Our Values in Action–Diversity: Unlocking Inclusivity & The Vital Role of Digital Accessibility

Last fall, our Abled and DisAbled Advocates Partnering Together (ADAPT) employee resource group hosted a webinar, Accountability for Accessibility, featuring guest speaker Jamie Shields. An award-winning Disability Employee Resource Group Leader, Jamie takes immense pride in his role of fostering a sense of belonging for disabled individuals in the workplace. During this webinar, Jamie and ADAPT members discussed the topics of content accessibility (understanding the importance of accessible content online) and ableism.

Accessibility is vital, as it ensures that everyone, regardless of their abilities or disabilities, can access and benefit from the same opportunities, services, and products. The context of digital accessibility, however, may be more of an unfamiliar term to some. Achieving digital accessibility means that all people can perceive, understand, navigate, and interact with electronic information and be active, contributing members of the digital world.  

Examples of digital accessibility are designing and developing websites, apps, and content in a way that can be easily used and understood by people with various disabilities, such as visual, auditory, motor, or cognitive impairments. This includes providing alternative text for images, captions for videos, keyboard navigation options, adjustable text sizes, and compatibility with screen readers. Website accessibility is becoming increasingly important as well, according to a recent article from Forbes. One of the main reasons for this is the growing number of people with disabilities.

According to the World Health Organization and the CDC, 16% of the world's population, and 26% of the U.S. population have a disability. That's over one billion people worldwide and around 86 million people in the U.S. who may be unable to access websites that are not designed with accessibility in mind. This can include physical, sensory, cognitive and intellectual disabilities. With such a large portion of the population affected by disabilities, it is essential that websites are designed to be inclusive and accessible to all.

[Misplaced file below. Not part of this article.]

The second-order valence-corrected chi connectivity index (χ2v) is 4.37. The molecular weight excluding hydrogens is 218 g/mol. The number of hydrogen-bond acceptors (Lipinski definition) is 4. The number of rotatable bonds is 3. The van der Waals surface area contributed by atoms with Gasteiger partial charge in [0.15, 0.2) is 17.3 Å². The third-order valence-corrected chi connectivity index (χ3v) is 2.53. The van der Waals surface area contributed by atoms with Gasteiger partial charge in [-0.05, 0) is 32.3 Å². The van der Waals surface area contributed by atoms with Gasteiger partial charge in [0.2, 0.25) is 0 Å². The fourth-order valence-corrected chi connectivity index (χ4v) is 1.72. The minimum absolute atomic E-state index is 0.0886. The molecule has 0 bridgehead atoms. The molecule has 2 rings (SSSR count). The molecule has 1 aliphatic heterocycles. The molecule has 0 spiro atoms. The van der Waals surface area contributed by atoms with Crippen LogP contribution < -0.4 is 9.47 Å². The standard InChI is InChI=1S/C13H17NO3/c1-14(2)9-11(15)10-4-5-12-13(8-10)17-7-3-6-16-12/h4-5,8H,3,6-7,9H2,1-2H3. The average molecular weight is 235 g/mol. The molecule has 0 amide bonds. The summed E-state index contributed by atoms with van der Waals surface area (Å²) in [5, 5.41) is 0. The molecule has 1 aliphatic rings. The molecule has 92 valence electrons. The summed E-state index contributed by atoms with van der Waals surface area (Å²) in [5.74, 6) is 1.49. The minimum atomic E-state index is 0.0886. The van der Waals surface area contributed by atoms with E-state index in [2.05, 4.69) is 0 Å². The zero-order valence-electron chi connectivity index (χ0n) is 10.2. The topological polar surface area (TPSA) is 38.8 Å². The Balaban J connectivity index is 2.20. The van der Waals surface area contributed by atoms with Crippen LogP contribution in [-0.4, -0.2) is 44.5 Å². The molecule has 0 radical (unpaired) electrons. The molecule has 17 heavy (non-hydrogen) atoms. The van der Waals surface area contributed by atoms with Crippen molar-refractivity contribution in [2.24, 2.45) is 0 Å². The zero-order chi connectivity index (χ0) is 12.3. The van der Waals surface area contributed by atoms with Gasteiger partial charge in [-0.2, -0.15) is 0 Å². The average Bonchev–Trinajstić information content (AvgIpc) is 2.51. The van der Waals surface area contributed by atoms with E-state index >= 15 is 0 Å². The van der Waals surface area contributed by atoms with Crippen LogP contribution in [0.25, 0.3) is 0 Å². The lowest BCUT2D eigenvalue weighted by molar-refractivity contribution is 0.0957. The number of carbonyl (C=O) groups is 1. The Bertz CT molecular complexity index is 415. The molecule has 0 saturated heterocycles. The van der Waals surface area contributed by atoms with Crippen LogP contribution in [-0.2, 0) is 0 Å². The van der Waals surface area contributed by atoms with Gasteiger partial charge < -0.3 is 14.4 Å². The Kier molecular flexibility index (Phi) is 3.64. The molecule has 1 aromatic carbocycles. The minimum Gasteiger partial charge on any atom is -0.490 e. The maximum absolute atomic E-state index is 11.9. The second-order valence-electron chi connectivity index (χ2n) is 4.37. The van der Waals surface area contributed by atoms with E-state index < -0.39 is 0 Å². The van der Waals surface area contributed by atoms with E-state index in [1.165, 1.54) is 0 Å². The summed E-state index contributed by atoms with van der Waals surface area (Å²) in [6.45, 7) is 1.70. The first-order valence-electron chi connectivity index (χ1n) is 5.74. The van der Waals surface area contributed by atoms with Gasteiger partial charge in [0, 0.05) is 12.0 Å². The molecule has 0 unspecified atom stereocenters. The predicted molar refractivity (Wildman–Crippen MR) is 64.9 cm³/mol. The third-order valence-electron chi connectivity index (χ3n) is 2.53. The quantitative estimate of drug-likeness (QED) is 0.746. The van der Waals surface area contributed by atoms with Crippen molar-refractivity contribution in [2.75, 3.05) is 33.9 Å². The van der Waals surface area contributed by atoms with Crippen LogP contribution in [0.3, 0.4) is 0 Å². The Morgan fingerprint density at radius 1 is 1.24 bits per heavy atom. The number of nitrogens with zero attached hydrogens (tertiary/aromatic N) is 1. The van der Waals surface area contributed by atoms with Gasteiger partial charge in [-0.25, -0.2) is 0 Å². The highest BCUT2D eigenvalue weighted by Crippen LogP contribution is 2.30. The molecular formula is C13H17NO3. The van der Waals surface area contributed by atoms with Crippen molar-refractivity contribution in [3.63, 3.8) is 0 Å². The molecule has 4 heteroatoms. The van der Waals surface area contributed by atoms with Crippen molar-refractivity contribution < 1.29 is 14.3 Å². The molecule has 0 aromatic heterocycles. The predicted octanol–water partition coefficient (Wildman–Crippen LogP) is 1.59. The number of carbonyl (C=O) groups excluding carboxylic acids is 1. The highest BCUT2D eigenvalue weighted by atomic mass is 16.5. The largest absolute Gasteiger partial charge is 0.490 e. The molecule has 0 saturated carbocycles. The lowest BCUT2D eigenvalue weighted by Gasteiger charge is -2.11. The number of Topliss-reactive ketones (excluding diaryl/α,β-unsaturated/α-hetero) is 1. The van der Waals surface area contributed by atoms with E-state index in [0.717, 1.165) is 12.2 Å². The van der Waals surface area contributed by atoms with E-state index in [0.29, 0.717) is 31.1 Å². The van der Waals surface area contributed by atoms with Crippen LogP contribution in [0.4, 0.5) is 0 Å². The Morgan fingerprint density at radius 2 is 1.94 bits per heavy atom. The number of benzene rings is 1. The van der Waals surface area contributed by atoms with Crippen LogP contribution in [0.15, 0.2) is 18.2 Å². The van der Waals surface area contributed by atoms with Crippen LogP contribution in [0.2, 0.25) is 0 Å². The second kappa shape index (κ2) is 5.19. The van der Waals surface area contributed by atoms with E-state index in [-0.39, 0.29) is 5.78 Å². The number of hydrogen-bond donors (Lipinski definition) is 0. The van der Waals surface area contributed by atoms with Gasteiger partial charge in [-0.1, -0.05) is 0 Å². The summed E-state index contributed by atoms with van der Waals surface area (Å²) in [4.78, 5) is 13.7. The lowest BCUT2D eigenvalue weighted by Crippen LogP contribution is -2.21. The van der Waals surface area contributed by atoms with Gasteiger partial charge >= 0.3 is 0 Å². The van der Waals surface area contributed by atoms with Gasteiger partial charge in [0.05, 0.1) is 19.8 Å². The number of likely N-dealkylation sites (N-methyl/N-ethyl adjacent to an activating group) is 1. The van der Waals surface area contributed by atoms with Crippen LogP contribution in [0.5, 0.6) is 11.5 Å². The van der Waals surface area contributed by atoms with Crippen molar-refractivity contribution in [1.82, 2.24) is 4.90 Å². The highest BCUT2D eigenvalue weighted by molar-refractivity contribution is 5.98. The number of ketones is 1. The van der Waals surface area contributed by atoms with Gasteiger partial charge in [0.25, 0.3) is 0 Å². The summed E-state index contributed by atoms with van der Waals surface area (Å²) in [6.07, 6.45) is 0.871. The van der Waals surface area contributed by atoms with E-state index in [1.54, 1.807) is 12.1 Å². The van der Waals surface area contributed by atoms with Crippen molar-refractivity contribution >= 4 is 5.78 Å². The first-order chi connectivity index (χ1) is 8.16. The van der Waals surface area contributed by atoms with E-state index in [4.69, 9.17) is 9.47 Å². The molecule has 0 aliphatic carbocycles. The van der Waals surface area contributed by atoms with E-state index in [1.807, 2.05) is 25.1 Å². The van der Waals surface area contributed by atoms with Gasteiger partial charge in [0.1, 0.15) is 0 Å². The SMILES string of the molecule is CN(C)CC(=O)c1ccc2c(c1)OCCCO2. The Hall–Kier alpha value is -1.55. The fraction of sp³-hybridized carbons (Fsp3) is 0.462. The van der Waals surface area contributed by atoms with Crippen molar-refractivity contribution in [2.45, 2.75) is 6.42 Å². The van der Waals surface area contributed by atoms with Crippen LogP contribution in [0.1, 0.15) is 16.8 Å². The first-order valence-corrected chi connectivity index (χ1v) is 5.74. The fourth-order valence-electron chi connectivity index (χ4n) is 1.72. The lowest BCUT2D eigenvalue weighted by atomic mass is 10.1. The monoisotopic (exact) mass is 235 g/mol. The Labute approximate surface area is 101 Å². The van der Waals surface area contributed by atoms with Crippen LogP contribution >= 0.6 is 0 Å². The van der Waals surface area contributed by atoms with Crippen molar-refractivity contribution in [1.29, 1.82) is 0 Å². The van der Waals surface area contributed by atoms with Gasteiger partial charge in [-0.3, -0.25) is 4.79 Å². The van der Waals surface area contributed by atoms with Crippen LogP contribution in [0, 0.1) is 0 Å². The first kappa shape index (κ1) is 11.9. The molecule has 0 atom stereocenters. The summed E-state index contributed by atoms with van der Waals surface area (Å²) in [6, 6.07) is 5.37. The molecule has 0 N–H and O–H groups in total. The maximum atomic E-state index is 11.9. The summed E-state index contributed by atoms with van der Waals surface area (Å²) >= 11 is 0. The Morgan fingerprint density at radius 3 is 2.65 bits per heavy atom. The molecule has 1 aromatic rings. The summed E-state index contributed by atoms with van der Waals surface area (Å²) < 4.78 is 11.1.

My key takeaways from our Accountability for Accessibility webinar were the simple things I can incorporate into my daily interactions while collaborating with others. This includes using accessible font colors, sizes, and types in presentations, emails, and all writing. While creativity is valuable, it's important to ensure that our content remains accessible to everyone. This also means being mindful of excessive emoji use, as they can sometimes hinder content accessibility. Additionally, considering the use of descriptive text in our posts can greatly enhance content accessibility. These are practical steps that each of us can take to ensure that our content is inclusive and accessible to all.

ADAPT has several planned events coming up this year, and I encourage employees to join in; all are welcome. We are focused on empowerment, equal access and opportunity, and promoting diversity and inclusion for all people with diverse abilities. 


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